The Craft Cotton Co x Simplicity ‘All Dressed Up’ fabrics are a playful way for me to show my love of sewing and vintage inspired style. Prints like this become real conversation pieces. Even at work, when wearing this dress, I’ve had many people from older generations come up and talk to me about how they used to have (and used to sew!) dresses just like the ones worn by the Simplicity cover models on this fabric design. I think these are the kinds of conversations that are even more potent from behind a mask where conversation in public places rarely becomes as personal as they used to be pre-pandemic.
Each of the 5 designs are beautiful (and I do have a little of each of them for smaller home and sewing room projects) but the Simplicity ladies seemed perfect for dressmaking as they run in a single direction. When a print is multi-directional, it is not ideal for dressmaking but, with the right pattern you can find that single directional prints make beautiful garments.
I decided to make one of my tried-and-true patterns to make a dress from this fabric. The Sew Over It Marguerite is a beautiful dress, a ringer for the dresses worn by Charlotte Le Bon in the film The Hundred Foot journey from which the pattern gets its name.
I love this pattern because it just works for my figure. It cinches me in at the waist, (where I need it!), and fits the bust area really well. The dolman sleeves and the skirt are really well balanced, so it creates a good silhouette. As a curvy woman, I love a pattern that works with my curves, not against them.
For the Marguerite dress, the shape is in the details. Most of the shaping work is done by gathering, except for bust darts, making it a good pattern for sewing up busier prints. The only real interruption in the dress is the waistband. The style of the dress – the semi fitted bodice and dolman cuffed sleeves – makes this a really easy pattern to fit, too. I would recommend this even to people staring out on their dressmaking journey; prepare yourself for a Netflix binge and some hand stitching on the cuffs and waistband.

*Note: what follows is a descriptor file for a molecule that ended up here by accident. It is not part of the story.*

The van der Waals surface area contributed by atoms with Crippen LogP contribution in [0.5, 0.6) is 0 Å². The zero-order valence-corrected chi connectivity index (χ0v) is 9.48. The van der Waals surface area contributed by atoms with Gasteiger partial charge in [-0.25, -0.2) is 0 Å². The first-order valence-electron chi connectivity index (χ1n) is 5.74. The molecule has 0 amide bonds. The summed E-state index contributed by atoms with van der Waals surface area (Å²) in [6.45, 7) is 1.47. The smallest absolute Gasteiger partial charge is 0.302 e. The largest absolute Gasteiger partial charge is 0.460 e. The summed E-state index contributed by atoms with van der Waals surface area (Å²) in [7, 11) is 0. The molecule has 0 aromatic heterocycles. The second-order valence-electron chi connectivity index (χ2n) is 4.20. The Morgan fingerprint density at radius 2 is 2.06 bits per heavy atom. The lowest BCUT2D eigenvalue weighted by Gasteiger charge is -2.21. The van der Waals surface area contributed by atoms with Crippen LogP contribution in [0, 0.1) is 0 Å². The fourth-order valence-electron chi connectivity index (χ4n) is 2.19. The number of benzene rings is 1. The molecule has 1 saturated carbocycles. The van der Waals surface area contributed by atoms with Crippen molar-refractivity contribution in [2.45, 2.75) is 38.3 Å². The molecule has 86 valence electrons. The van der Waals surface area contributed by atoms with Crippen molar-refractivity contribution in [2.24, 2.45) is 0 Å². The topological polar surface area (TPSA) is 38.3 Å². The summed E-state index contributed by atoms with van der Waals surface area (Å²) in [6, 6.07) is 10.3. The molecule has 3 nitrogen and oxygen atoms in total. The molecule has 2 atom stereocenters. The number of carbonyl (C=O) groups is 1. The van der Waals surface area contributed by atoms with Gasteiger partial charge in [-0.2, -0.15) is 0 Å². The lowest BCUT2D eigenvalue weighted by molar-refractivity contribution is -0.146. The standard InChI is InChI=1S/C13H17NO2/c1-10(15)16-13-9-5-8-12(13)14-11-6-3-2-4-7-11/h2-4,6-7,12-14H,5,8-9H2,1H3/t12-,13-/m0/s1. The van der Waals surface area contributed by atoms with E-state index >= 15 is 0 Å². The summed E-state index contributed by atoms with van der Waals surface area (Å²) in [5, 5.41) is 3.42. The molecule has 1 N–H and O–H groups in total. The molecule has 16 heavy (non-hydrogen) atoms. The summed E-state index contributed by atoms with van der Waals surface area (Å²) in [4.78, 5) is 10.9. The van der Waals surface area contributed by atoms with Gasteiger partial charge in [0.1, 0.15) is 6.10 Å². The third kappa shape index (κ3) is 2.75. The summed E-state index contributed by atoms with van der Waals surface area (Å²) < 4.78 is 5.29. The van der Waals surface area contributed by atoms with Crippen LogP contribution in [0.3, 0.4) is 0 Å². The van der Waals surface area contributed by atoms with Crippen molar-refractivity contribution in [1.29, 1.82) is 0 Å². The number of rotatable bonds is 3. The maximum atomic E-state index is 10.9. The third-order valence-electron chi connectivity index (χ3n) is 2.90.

Admittedly, Marguerite is intended to be made in lighter weight fabrics such as rayon or cotton lawn, but I personally prefer to break the rules of fabric recommendations and make this pattern in quilting weight cottons. It gives a little more structure to the dress than a lawn or rayon would do. I also like to make dresses that are transitional throughout the seasons and, for that, cotton is an excellent choice.
Marguerite was a good choice of pattern for quilting cotton because it can be cut for 44” fabrics; as an aside, this pattern requires 3.4m of fabric this width but I got this dress cut out in just 2.5 metres with a little placement care. Most vintage (and vintage inspired) patterns need wider fabrics to get full skirts, but a gathered skirt is a good option for craft cottons.
This fabric – and this dress – is very ‘me’.
Quilting cottons are a frequent fabric choice for me as I love to project who I am and wear something a little bit different from everyone else – isn’t that why a lot of us came to sewing, after all? Because fashion trends in the stores didn’t really speak to us? I think I might also need a dress in the ‘Underestimate me, that’ll be fun…’ print. Wouldn’t that be the ultimate statement dress?
Happy stitching and thanks for reading.
To see more from Mary-Ellen follow her on Instagram @shesewshappiness.
Made by Mary-Ellen for The Craft Cotton Co 2022.